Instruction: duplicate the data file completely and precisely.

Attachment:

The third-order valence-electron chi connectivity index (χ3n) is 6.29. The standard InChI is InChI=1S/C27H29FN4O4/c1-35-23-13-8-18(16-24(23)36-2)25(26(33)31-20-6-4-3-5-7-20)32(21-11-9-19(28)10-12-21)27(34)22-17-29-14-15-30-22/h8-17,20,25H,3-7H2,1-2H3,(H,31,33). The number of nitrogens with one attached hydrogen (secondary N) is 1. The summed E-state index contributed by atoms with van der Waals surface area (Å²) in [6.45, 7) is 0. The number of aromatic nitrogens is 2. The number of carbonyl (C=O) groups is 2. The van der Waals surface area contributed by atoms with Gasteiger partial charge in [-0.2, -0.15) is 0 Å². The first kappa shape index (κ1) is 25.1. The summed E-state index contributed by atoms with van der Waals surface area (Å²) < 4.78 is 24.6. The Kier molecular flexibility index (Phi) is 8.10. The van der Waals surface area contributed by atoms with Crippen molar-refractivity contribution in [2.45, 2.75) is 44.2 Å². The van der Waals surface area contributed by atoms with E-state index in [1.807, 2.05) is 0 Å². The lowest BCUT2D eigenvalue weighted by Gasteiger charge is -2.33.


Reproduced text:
The third-order valence-electron chi connectivity index (χ3n) is 6.29. The standard InChI is InChI=1S/C27H29FN4O4/c1-35-23-13-8-18(16-24(23)36-2)25(26(33)31-20-6-4-3-5-7-20)32(21-11-9-19(28)10-12-21)27(34)22-17-29-14-15-30-22/h8-17,20,25H,3-7H2,1-2H3,(H,31,33). The number of nitrogens with one attached hydrogen (secondary N) is 1. The summed E-state index contributed by atoms with van der Waals surface area (Å²) in [6.45, 7) is 0. The number of aromatic nitrogens is 2. The number of carbonyl (C=O) groups is 2. The van der Waals surface area contributed by atoms with Gasteiger partial charge in [-0.2, -0.15) is 0 Å². The first kappa shape index (κ1) is 25.1. The summed E-state index contributed by atoms with van der Waals surface area (Å²) < 4.78 is 24.6. The Kier molecular flexibility index (Phi) is 8.10. The van der Waals surface area contributed by atoms with Crippen molar-refractivity contribution in [2.45, 2.75) is 44.2 Å². The van der Waals surface area contributed by atoms with E-state index in [1.807, 2.05) is 0 Å². The lowest BCUT2D eigenvalue weighted by Gasteiger charge is -2.33.